John: [laughing] No joke, 100%, you hit it right on the head and that took up hours and hours and hours of our time, for sure, and just to blur… At one point, we just gathered like a dozen episodes at a time let’s just say, I’m just making that number up, whatever it was, and we would have folks and PAs go through them and make sure they wrote down every single time the logo came up, make logs of those things, and just because it was taking up so much of our edit time that we had to do to make stuff get on the air, we just gave it to editors on the side, like either overnight or at a time where we would just have them come in and work with us for 10 hours but not in the edit just by themselves in some room somewhere else, just doing blurring. Blurring was a full-time job. The edit staff had folks that were just there to blue, that’s how big of a project that was, for sure. 

Jesse: You talked about copyright and worrying about that aspect when it comes to editing. When the transition from WWE to Peacock took place, there were a lot of stories about having to go back and look at content and say, is this content appropriate for a major streaming service like Peacock. There’s a lot of stuff that’s happened in wrestling history, especially if you go back to some of these older territories, that would not be considered politically correct today, and wouldn’t have been politically correct back then, but it was wrestling and was considered lowbrow. Was that something at all that was discussed, either with Classics on Demand or WWE Network, as far as keeping an eye out for certain things that we can’t have on our on-demand streaming service, or our Network?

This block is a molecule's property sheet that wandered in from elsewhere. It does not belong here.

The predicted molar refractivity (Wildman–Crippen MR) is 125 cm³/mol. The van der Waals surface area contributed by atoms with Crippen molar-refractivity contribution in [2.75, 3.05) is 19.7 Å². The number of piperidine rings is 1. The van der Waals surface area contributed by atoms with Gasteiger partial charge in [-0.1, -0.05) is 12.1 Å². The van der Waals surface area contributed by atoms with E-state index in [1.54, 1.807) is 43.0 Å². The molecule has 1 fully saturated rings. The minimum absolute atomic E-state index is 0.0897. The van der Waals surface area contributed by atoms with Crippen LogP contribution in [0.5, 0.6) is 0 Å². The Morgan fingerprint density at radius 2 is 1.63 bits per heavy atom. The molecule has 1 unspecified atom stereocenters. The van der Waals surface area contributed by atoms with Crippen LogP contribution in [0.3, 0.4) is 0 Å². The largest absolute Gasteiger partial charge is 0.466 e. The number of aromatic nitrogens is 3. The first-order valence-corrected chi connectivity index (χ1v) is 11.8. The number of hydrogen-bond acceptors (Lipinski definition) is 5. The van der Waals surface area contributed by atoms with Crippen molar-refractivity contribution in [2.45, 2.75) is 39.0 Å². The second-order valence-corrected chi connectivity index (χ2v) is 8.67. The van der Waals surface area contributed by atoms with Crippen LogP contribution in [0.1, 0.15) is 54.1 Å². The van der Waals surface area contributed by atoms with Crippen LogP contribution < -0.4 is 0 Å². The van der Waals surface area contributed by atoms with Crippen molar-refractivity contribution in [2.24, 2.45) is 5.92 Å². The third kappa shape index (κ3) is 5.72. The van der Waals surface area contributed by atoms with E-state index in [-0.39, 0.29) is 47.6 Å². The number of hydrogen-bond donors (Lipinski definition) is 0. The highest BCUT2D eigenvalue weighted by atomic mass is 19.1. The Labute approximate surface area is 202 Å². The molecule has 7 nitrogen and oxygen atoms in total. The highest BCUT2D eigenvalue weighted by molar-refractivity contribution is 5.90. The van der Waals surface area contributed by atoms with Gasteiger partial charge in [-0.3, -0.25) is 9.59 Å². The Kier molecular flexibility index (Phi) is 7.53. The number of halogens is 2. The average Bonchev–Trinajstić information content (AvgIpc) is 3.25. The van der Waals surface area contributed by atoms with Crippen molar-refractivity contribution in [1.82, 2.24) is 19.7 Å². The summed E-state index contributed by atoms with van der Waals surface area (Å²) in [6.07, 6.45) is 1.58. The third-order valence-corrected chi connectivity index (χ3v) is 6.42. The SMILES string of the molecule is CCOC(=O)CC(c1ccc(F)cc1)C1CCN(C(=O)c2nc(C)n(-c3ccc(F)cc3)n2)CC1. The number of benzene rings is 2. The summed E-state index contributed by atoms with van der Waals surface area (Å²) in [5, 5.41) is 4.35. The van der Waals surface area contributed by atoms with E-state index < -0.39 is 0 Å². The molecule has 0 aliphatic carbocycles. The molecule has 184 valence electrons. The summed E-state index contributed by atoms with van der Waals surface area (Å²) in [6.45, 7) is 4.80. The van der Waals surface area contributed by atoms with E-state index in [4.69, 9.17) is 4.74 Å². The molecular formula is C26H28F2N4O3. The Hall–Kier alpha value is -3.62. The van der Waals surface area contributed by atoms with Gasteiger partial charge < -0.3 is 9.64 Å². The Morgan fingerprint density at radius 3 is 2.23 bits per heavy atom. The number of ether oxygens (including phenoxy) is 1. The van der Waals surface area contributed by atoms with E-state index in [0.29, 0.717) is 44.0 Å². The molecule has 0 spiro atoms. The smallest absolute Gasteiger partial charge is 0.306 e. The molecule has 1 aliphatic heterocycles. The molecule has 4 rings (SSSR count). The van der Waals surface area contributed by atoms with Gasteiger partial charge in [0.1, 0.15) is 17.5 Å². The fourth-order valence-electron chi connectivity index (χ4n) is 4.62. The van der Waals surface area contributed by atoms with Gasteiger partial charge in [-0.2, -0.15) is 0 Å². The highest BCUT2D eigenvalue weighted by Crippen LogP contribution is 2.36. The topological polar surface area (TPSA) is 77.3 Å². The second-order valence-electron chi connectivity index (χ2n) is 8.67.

John: Certainly, and I don’t want to lie to you or the folks out there regarding the Peacock switch, the switch over to Peacock happened after my time so I can’t really speak to that directly, but what you said is basically true, yes, because we went through that. My experience with that, because I do have some, is at the beginning, we had two sides to the Network, and I think it still operates that way now, there was a linear side and the VOD side, so I was basically captain of the VOD side. So, on the VOD side we could basically air whatever we wanted as long as we rated it appropriately, so if the show was really, really bad, and I’m talking about politically incorrect, bloody massacre, sexuality, hell… nudity, whatever happened, those kinds of things, we had to rate the show the worst possible rating that we had, that was okay for VOD, anything goes on VOD, that was our direction, that’s what we were told, and that is still the standard as far as I know. But, there was a lot of debate at the early rollout in 2014/2015, around that time, debate about the linear side, so at the beginning the linear side followed kind of the same rules, which was in retrospect a huge mistake, I think all of us… 

Jesse: Real quick, can you just clarify what you mean when you say linear side as opposed to VOD side? 

John: Sure, so the VOD side, you had to have a parental thing, you have to have parental permission, or there’s codes that you have to put in or some sort of a thing that kids can’t access unless their parents know about it, something along the lines. The linear side was more like everyday TV, like you and I just going into the living, putting the TV on, flipping channels, they had a lineup and everything. In today’s day and age, like you said, we like the streaming stuff, we like to stop and go, we like to put on whatever we want, we want to choose this episode or that episode, nobody wants to like hangout and watch whatever you have scheduled for me on your television from 9:00am to 5:00am, that’s just not a thing, but they wanted it to be that way on one side. So, that’s the way the linear side was set up, there was a schedule for every day, what was airing, it was just like an old school TV network.